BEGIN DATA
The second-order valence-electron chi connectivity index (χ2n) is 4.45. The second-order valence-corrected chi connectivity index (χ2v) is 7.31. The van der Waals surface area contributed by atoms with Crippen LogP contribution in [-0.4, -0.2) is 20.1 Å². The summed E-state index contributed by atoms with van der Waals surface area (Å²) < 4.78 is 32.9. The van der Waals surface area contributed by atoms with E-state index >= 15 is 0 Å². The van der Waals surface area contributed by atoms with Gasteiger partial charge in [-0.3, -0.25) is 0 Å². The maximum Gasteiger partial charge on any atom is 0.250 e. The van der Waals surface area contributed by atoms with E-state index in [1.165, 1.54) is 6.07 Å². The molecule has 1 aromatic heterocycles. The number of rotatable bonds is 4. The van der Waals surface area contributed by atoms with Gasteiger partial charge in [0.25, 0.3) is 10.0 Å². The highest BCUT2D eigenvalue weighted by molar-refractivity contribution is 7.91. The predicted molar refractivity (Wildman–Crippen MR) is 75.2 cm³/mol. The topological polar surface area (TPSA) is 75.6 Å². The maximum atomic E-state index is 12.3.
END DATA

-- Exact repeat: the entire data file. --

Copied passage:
The second-order valence-electron chi connectivity index (χ2n) is 4.45. The second-order valence-corrected chi connectivity index (χ2v) is 7.31. The van der Waals surface area contributed by atoms with Crippen LogP contribution in [-0.4, -0.2) is 20.1 Å². The summed E-state index contributed by atoms with van der Waals surface area (Å²) < 4.78 is 32.9. The van der Waals surface area contributed by atoms with E-state index >= 15 is 0 Å². The van der Waals surface area contributed by atoms with Gasteiger partial charge in [-0.3, -0.25) is 0 Å². The maximum Gasteiger partial charge on any atom is 0.250 e. The van der Waals surface area contributed by atoms with E-state index in [1.165, 1.54) is 6.07 Å². The molecule has 1 aromatic heterocycles. The number of rotatable bonds is 4. The van der Waals surface area contributed by atoms with Gasteiger partial charge in [0.25, 0.3) is 10.0 Å². The highest BCUT2D eigenvalue weighted by molar-refractivity contribution is 7.91. The predicted molar refractivity (Wildman–Crippen MR) is 75.2 cm³/mol. The topological polar surface area (TPSA) is 75.6 Å². The maximum atomic E-state index is 12.3.